The Complainant asserted that the Respondent has no relationship with or authorization from the Complainant for using the Complainant’s trademark; that the Respondent had no prior rights or legitimate interests in the domain name; and that the Respondent has not been commonly known by the domain name. The Panel’s view is that facts must be taken as proven provided that they have not been denied by the Respondent. In this case, the Complainant has established a prima facie case showing the the Respodnent lacks rights or legitimate interest and the Respondent has not rebutted this showing.
Accordingly, the Panel holds that the Respondent has no rights or legitimate interests in the domain name pursuant to paragraph 4(a)(ii) of the Policy.
C. Registered and Used in Bad Faith Paragraph 4(a)(iii) of the Policy provides that a Complainant is required to establish that a domain name has been registered and used in bad faith. Paragraph 4(b) gives examples of bad faith. Among the examples given are (paragraph 4(b)(i)) if the circumstances indicate that a domain name has been acquired primarily for the purpose of selling, renting or otherwise transferring the domain name registration to the Complainant for valuable consideration in excess of the Respondent’s documented out of pocket costs directly related to the domain name and (paragraph 4(b)(iv)) if by using the domain name the Respondent has intentionally attempted to attract for commercial gain Internet users to its website by creating a likelihood of confusion with the Complainant’s mark as to the source, sponsorship, affiliation or endorsement of the Respondent’s website.
The Panel accepts the Complainant's contention that the CHIVAS mark is well-known, and that the Respondent in registering the disputed domain name was in all probability well aware of the Complainant and its rights in the CHIVAS mark. The evidence provided by the Complainant indicates that the disputed domain name has been used to provide access to links to online retail outlets selling alcoholic beverages, including some of the Complainant's products and products of the Complainant's competitors. The fact that the disputed domain name now appears to resolve to an inactive web page is of no consequence in this regard. The uncontested evidence provided by the Complainant is that the Respondent has sought to sell the domain name to the Complainant for an amount of USD25,000. The Panel has little hesitation in the circumstances in concluding that the Respondent registered the domain name with the intention of either selling it to the Complainant for profit, or otherwise using the domain name to benefit from the obvious potential for Internet user confusion with the Complainant's famous mark.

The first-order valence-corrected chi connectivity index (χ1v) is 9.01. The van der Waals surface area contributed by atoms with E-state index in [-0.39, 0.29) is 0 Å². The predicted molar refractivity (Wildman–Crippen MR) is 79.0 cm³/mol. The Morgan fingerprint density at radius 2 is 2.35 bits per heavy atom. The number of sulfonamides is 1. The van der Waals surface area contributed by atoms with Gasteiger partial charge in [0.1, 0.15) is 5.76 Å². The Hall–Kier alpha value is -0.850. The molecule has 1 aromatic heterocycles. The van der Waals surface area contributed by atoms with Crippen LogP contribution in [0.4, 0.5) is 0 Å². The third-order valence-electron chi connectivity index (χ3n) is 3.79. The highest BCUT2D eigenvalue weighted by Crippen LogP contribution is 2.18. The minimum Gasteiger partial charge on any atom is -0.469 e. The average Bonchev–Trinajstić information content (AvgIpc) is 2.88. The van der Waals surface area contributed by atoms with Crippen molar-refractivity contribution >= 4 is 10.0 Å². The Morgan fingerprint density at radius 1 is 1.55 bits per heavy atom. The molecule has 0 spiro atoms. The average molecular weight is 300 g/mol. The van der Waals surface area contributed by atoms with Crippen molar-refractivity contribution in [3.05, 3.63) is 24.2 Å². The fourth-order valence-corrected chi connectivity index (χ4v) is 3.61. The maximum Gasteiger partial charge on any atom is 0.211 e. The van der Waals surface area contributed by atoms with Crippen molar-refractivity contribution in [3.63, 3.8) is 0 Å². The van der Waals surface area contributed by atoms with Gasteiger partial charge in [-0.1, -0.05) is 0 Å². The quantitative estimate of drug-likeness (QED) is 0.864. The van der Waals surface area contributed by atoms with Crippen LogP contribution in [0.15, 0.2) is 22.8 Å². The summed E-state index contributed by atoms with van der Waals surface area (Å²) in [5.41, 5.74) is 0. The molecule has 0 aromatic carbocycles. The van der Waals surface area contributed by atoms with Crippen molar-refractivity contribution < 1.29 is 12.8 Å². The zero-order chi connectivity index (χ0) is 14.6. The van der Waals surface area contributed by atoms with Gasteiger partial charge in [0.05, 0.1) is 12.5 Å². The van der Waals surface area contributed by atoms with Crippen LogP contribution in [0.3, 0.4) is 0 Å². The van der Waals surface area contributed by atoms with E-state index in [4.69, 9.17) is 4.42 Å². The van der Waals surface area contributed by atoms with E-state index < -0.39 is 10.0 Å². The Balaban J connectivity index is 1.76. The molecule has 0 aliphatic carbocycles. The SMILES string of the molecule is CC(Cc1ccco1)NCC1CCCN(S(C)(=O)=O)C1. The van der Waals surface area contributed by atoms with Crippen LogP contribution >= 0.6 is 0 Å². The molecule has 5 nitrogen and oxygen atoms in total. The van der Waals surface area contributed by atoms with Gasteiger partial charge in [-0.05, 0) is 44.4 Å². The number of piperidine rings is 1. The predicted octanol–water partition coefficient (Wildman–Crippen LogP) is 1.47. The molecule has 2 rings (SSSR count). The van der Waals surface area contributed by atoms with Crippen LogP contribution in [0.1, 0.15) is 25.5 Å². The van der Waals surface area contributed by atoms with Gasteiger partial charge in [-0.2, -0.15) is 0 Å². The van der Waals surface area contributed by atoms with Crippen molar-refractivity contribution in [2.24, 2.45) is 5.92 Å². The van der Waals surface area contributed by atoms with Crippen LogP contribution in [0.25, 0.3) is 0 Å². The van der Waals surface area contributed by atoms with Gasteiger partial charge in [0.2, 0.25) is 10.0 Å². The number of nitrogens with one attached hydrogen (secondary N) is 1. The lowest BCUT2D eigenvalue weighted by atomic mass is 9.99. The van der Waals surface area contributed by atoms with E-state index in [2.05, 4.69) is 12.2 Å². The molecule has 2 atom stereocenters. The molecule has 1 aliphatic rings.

Moreover in past WIPO UDRP decisions (see for instance Nike, Inc. v. B.B. de Boer, WIPO Case No. D2000 1397; and Carolina Herrera, Ltd. v. Alberto Rincon Garcia, WIPO Case No. D2002 0806) and under the Policy (see Section 2), a well established principle is that when someone registers a domain name, he/she represents and warrants to the registrar that, to his/her knowledge, the registration of the domain name will not infringe the rights of any third party. In the case at issue, the Panel finds that since the Complainant’s trademark is well known, it is very unlikely that the Respondent, at the time of registration of the domain name or thereafter, was not aware that he was infringing the Complainant’s mark. The Panel further notes that the Respondent resides in Korea and that the Complainant’s trademark is associated with one of Korea’s most significant historical events in its modern history, the assassination of President PARK, Chung Hee. It is common knowledge within and without Korea that President Park was drinking CHIVAS REGAL when he met his unfortunate end.
In light of the above, the Panel concludes that the Complainant has proven bad faith in registration and use on the part of the Respondent, paragraph 4(a)(iii) of the Policy.
7. Decision For all the foregoing reasons, in accordance with Paragraphs 4(i) of the Policy and 15 of the Rules, the Panel orders that the domain name be transferred to the Complainant.